Music Webmaster Len Mullenger


Star Wars
Some Observations on that Phantom Menace by Jeffrey Wheeler

I had a difficult time trusting the critics who rated "Star Wars: Episode I: The Phantom Menace" lower than 3 and a half stars (out of four), and after seeing the film I must say that I no longer have that difficulty... I simply do not trust them. Looking back, it becomes increasingly clear that these guys simply did not give the film a chance. There is too much plot, too much character, and too much detail for it to sink in with one sitting. Lucas moves the story and visuals quickly, and because of the subtleties in visuals, character, script and performance -- the whole shebang -- the film demands more viewings. George Lucas deliberately stuffed his plate, took risks, pushed the envelope, and now challenges his audience. When most filmmakers do this it is gaudy and damp, but Lucas focuses on the minutiae. Take, for example, the character development of Darth Maul, a no-nonsense Dark Lord of the Sith: He speaks two lines in the entire film. His appearance and silence alone establish him as, well, the strong and silent type. A scene where he leaps inhumanly from a speeder, another where he paces like a trapped animal, scenes where his face and eyes and body language tell everything from thought to motive. You can sense his backstory -- he is believable, real, yet clearly a killing machine along the lines of Jaws or Alien. Indeed, the film relies heavily on defining the characters through actions rather than words, which of course is what Lucas is best at. The inhabitants of the story are archetypes, and as such we know their personalities already. What is left to the details of action must suffice. This is how a "Star Wars" film works. Lucas is a visual director, not a literary director. This film follows visual storytelling, not arthouse narrative.

The primary plot involves the slimy political ambitions of Emperor... er... Senator Palpatine, around whom the entire course of the film pivots. There are four sub-plots, interconnected by the machinations of Palpatine. Plot Point Two: As part of Palpatine's ploy to rise in power, he orchestrates a deal for "the greedy Trade Federation" to try gaining control over a small planet of Naboo. Plot Point Three: As a result of the invasion, two Jedi Knights, Qui-Gon Jinn and Obi-Wan Kenobi, become involved in the political masquerade. Plot Point Four: Complications from that lead the Jedi Knights to an accidental meeting with Anakin Skywalker, whose destiny as a Jedi is just beginning. Plot Point Five: Palpatine's involvement with the Dark Jedi -- the Sith Lords -- sets the stage for the future. Though not plots (yet), Lucas adds some sparks of a future romance, along with a few other passing references of what to expect in 2002.

The story is simple and smart, made surprisingly intricate by introducing the plot points non-sequentially, relying on seemingly minor actions to make major impacts, and playing off of at least two plots simultaneously. This is the first prequel, and like the first act of a play it need not be anything more than exposition for future episodes. That Lucas surpassed what was necessary is a treat.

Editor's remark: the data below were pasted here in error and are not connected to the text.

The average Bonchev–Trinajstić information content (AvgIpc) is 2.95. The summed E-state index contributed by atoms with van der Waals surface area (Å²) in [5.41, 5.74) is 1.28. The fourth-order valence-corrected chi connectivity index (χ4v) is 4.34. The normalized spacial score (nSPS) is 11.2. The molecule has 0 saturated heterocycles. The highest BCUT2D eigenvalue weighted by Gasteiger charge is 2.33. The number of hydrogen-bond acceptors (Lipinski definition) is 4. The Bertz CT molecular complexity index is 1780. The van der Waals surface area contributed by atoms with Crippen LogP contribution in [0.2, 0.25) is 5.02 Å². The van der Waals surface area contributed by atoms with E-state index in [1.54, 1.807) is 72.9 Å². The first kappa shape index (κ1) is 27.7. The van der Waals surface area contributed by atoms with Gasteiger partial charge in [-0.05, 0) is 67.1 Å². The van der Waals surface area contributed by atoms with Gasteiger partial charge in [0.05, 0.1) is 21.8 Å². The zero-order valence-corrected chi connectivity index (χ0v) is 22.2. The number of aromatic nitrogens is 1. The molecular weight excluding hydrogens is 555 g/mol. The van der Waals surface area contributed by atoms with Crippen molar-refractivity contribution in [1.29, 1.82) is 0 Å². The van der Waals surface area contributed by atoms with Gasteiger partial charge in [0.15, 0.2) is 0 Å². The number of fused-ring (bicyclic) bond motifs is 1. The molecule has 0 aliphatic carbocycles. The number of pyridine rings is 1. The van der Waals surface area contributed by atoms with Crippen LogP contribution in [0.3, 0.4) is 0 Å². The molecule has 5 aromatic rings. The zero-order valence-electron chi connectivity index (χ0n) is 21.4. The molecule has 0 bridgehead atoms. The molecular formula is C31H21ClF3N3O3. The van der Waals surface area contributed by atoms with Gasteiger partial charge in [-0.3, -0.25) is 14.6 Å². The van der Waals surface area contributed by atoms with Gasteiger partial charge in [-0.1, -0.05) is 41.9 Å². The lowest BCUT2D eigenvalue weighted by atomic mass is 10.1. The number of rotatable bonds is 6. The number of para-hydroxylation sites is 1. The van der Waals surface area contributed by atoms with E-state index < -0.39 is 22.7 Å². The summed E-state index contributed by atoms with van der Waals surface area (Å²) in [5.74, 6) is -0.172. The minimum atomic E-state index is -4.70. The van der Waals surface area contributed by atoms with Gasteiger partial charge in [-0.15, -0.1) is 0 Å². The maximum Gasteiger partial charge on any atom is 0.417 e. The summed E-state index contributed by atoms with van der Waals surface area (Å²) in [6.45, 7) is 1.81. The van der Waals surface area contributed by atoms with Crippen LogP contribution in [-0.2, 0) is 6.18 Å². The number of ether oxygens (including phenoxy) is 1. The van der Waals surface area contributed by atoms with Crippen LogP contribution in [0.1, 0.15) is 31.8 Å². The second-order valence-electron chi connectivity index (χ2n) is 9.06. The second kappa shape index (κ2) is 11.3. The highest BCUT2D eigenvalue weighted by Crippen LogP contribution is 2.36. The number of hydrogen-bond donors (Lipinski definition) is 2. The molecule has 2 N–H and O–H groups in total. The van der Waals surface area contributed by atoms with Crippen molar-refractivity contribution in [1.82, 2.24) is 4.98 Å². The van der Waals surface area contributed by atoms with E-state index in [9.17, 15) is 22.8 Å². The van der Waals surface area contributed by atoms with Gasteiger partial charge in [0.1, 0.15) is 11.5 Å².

Despite huge cuts in detail to narrow the film down to an agreeable 131 minutes, the undercurrents of Lucas' original screenplay remain, and are occasionally enhanced. These are probably the darkest undercurrents in "Star Wars" history, with the fate of an entire Republic placed on perilous ground. Despite the steady flow of superficial comic relief (not all of it successful), the film's depths indulge in twisted, sinister irony and mythological, possibly allegorical correlations. The heady philosophies of duality, symbiosis, and balance serve as the foundation of the entire film. A colleague of mine called the film a Greek tragedy wrapped like a birthday present. That about describes it.

Another aspect of the film is that it dazzles with special effects, but not at the expense of the story. A spectacular race, initially seen as an excuse to show-off unforgettable special effects, turns out to be a key piece of tract for the film's climax. These sights exist for a reason: some are main characters, some are in supporting roles, some are used for dramatic purposes, some for comedic, some establish a sense of place, some decimate that place. There is no waste of imagery; one could watch the movie without sound and know exactly what is going on, why it is happening, and who everyone is. The special effects, which are indescribably fantastic, contribute rather than detract.

The acting is above the norm for a "Star Wars" film. The worst of the leads, Jake Lloyd as Anakin Skywalker, boasts more exuberance than Mark Hamill ever will. Liam Neeson and Ewan McGregor are perfect for their roles, and Natalie Portman makes Carrie Fisher appear just plain dull. Ian McDiarmid is, as always, a joy. Terence Stamp makes a lasting impression despite his paltry screen time. Ralph Brown and Hugh Quarshie, however, are supporting actors who neither support nor act (typical, though, considering they inhabit the most unnecessary roles in the film).